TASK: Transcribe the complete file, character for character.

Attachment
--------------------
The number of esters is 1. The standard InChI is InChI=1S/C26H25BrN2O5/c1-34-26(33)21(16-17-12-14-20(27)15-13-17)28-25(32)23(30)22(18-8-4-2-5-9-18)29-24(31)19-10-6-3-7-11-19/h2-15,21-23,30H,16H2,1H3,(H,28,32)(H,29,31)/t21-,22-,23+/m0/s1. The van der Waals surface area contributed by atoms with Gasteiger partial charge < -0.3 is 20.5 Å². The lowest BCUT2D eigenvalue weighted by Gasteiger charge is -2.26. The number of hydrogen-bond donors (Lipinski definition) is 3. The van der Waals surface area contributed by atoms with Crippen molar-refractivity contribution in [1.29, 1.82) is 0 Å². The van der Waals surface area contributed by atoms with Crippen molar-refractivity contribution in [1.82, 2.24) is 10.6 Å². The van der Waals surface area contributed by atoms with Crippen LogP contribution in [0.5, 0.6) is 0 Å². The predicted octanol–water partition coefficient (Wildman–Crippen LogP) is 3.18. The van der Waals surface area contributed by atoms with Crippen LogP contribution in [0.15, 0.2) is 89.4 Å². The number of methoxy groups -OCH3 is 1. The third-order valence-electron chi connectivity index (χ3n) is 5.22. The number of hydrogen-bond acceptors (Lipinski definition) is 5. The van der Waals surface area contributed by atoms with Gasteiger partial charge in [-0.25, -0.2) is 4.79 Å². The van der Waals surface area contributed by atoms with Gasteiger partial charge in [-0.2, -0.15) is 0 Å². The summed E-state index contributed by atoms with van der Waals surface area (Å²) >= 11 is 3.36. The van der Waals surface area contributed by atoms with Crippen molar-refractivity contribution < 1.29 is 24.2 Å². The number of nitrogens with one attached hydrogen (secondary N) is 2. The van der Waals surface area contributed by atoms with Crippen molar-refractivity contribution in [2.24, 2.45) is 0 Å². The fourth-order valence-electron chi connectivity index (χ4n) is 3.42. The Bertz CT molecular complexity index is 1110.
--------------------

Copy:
The number of esters is 1. The standard InChI is InChI=1S/C26H25BrN2O5/c1-34-26(33)21(16-17-12-14-20(27)15-13-17)28-25(32)23(30)22(18-8-4-2-5-9-18)29-24(31)19-10-6-3-7-11-19/h2-15,21-23,30H,16H2,1H3,(H,28,32)(H,29,31)/t21-,22-,23+/m0/s1. The van der Waals surface area contributed by atoms with Gasteiger partial charge < -0.3 is 20.5 Å². The lowest BCUT2D eigenvalue weighted by Gasteiger charge is -2.26. The number of hydrogen-bond donors (Lipinski definition) is 3. The van der Waals surface area contributed by atoms with Crippen molar-refractivity contribution in [1.29, 1.82) is 0 Å². The van der Waals surface area contributed by atoms with Crippen molar-refractivity contribution in [1.82, 2.24) is 10.6 Å². The van der Waals surface area contributed by atoms with Crippen LogP contribution in [0.5, 0.6) is 0 Å². The predicted octanol–water partition coefficient (Wildman–Crippen LogP) is 3.18. The van der Waals surface area contributed by atoms with Crippen LogP contribution in [0.15, 0.2) is 89.4 Å². The number of methoxy groups -OCH3 is 1. The third-order valence-electron chi connectivity index (χ3n) is 5.22. The number of hydrogen-bond acceptors (Lipinski definition) is 5. The van der Waals surface area contributed by atoms with Gasteiger partial charge in [-0.25, -0.2) is 4.79 Å². The van der Waals surface area contributed by atoms with Gasteiger partial charge in [-0.2, -0.15) is 0 Å². The summed E-state index contributed by atoms with van der Waals surface area (Å²) >= 11 is 3.36. The van der Waals surface area contributed by atoms with Crippen molar-refractivity contribution < 1.29 is 24.2 Å². The number of nitrogens with one attached hydrogen (secondary N) is 2. The van der Waals surface area contributed by atoms with Crippen molar-refractivity contribution in [2.24, 2.45) is 0 Å². The fourth-order valence-electron chi connectivity index (χ4n) is 3.42. The Bertz CT molecular complexity index is 1110.